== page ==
Adoption procedures are not easy. A number of criteria have to be fulfilled, based on which a person will be given the right to adopt a child. The Adoption Criteria in detail: (Ref: No.12 A. of the Chapter on Adoption of the country Code (Muluki Ain), His Majesty’s Government)

1. The applicant should be a couple. However, single women can also apply.

2. The age of the applicant should not exceed 50 for a couple, but for a single woman her age should be 35 -50.

3. The couple should have been married at least 4 years.

4. A couple having a child can adopt another one on showing a proof of infertility.

5. There should be an age difference of 30 years between the applicant and the child.

6. The adoption sub committee has full rights to accept or reject the application.

According to the Chapter on Adoption of the country Code (Muluki Ain, His Majesty’s Government) some of the Conditions and Procedures made to provide Nepalese Children to Foreign Nationals for Adoption are:

1. If a foreign national has an offspring, His Majesty’s Government may give acceptance to such foreign national who has a son, to adopt a girl child and who has a daughter, to adopt a boy child. Provided, however, that no acceptance shall be given to such national who has a boy child to adopt a boy child and who has a girl child to adopt a girl child.

2. Twins and children from one family may be given to one and the same family provided if one and the same person desires to adopt the twins or two children of one family, give acceptance to adopt them as adopted son or daughter accordingly.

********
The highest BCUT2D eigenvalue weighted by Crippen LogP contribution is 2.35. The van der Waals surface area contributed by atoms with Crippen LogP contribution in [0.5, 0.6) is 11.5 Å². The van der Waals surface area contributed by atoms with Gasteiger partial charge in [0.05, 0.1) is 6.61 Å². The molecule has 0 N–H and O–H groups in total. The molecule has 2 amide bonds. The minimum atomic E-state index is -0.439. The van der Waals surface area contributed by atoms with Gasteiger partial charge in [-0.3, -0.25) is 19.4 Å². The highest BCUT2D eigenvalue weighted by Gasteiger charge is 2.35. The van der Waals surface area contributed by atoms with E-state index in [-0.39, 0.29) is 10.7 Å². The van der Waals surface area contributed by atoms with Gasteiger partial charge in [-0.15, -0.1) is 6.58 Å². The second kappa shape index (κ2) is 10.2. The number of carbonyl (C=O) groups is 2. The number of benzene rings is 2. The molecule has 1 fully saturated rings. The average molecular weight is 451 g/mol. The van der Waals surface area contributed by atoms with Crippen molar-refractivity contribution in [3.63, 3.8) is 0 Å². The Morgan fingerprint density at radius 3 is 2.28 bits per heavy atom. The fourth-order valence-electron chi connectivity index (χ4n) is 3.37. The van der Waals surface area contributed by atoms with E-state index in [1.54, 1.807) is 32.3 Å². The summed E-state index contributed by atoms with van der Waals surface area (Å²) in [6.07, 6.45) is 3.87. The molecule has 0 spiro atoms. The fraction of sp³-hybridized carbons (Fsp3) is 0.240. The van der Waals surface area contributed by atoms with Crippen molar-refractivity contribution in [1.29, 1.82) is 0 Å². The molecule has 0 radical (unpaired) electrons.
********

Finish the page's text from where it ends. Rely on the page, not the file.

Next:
3. No acceptance to adopt Nepali children as adopted son / daughter shall be given to any foreign national unless there is a minimum difference of the age as mentioned below: -

(a) the difference in age between the adopted boy / girl child and the adoptive foreign national shall be twenty-five years in minimum.

(b) In case the foreign national who has adopted boy / girl child has offspring of his own, the age of the adopted boy / girl child shall be less than that of his offspring.

4. Children to be allowed to give for adoption as adopted son / daughter: His Majesty’s Government may give approval to a foreign national to adopt the following children only:

(a) Orphan children,

(b) Any children whose parents, mother or guardian has wished, at their own will, to give them for adoption.

A number of documents must also be submitted along with the application.

1. Detailed letter explaining the reason for adoption.

2. Consent from concerned authority to adopt child from abroad

3. At least five recommendation letters from high authorities.

4. Marriage certificate, infertility report, medical certificate (including mental)

5. Character certificate, Bank certificate, List of properties, Tax Clearance.

6. Photocopies of citizenship and passport.

For details check the web site for Bal mandir. Nepal Children’s Organization (Bal Mandir) pledges to be a Home for every child. Bal Mandir, a child-right-welfare social organization was founded under the patronage of her Majesty the Queen Mother. Since its establishment it has been working in the field of well-being of the homeless, parentless and abandoned children. Presently NCO is running 10 children’s homes with about 550 children aged between 0-22 years and has 75 district committees and more than 3852 voluntary members across the country. NCO arranges a service of in-country and inter-country child adoptions in accordance with the law of Nepal, considering that it is the right of every child to grow up with his/her parent. Website: